On top of it, many frontline workers left the industry due to burnout, lack of hazard pay, or because they could make more money elsewhere — like becoming a traveling nurse and be paid double or triple their salary. Hospitals in Rhode Island are now paying those costs.

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Care New England requested $108.3 million. Kent Hospital in Warwick requested $51.75 million in total to provide premium pay for workers to support recruitment and retention. Women and Infants Hospital requested $22.95 million to recruit and retain staff members and another $10 million to construct a new labor and delivery center to “fulfill patient need and address maternal mortality rates.” Butler Hospital requested $15.6 million to help recruit and retain staff and another $8 million to create a “short-stay unit” of 25 beds that they said would be a solution to “address the lack of capacity for mental health patients and alleviate overcrowding in emergency rooms across the state.”

Ian Lacombe, a nurse at Butler in the admissions department, told the Globe the hospital already has the space for the short-stay unit, but it needs to be outfitted with furniture and equipment. To him, on the frontlines, it’s a necessary unit for the state.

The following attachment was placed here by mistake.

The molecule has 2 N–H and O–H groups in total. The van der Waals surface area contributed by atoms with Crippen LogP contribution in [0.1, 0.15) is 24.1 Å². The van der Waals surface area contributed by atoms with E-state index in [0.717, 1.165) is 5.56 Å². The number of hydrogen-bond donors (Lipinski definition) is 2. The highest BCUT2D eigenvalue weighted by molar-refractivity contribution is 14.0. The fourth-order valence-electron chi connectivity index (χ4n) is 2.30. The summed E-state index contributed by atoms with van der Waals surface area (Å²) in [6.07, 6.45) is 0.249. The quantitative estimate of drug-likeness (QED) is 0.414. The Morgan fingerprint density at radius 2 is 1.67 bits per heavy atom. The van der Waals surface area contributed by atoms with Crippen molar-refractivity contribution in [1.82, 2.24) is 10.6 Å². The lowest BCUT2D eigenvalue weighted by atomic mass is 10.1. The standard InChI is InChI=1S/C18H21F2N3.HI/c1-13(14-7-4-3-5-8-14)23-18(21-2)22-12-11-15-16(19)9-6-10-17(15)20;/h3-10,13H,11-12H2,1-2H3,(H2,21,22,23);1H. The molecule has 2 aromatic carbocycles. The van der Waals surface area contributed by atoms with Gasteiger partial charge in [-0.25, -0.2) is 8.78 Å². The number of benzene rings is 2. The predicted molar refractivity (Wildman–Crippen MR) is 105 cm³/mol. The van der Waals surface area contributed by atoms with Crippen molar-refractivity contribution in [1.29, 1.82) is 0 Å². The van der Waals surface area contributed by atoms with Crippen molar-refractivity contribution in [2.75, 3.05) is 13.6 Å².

“People are being boarded in the medical hospital ERs for days before they can even get to us,” Lacombe said. “We’re always above capacity. I’ve been at Butler for 20 years and I’ve never seen staffing [levels] struggle as much as we’ve had in the past year.”

At Lifespan, the state’s largest health care system that owns five hospitals, more than 2,245 jobs need to be filled. Care New England, the second largest system with three hospitals, more than 800 jobs need to be filled, Westerly Hospital needs another 50 workers, and South County Hospital needs 141. Many of those positions are being filled by health care workers from staffing agencies.

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Some of these companies offer sign-on bonuses like Lifespan, which will pay up to $30,000 to a new hire. But others, like Westerly, do not — making it even more difficult to attract young employees who have thousands in student-loan debt.

“We are continuously assessing our benefit programs and are currently evaluating a tuition reimbursement option as well,” said Anitra Galmore, who is the vice president, chief nursing officer, and chief operations officer at South County. The hospital does offer employee referral bonuses and existing employees can earn up to a $3,000 bonus if the person they refer is hired.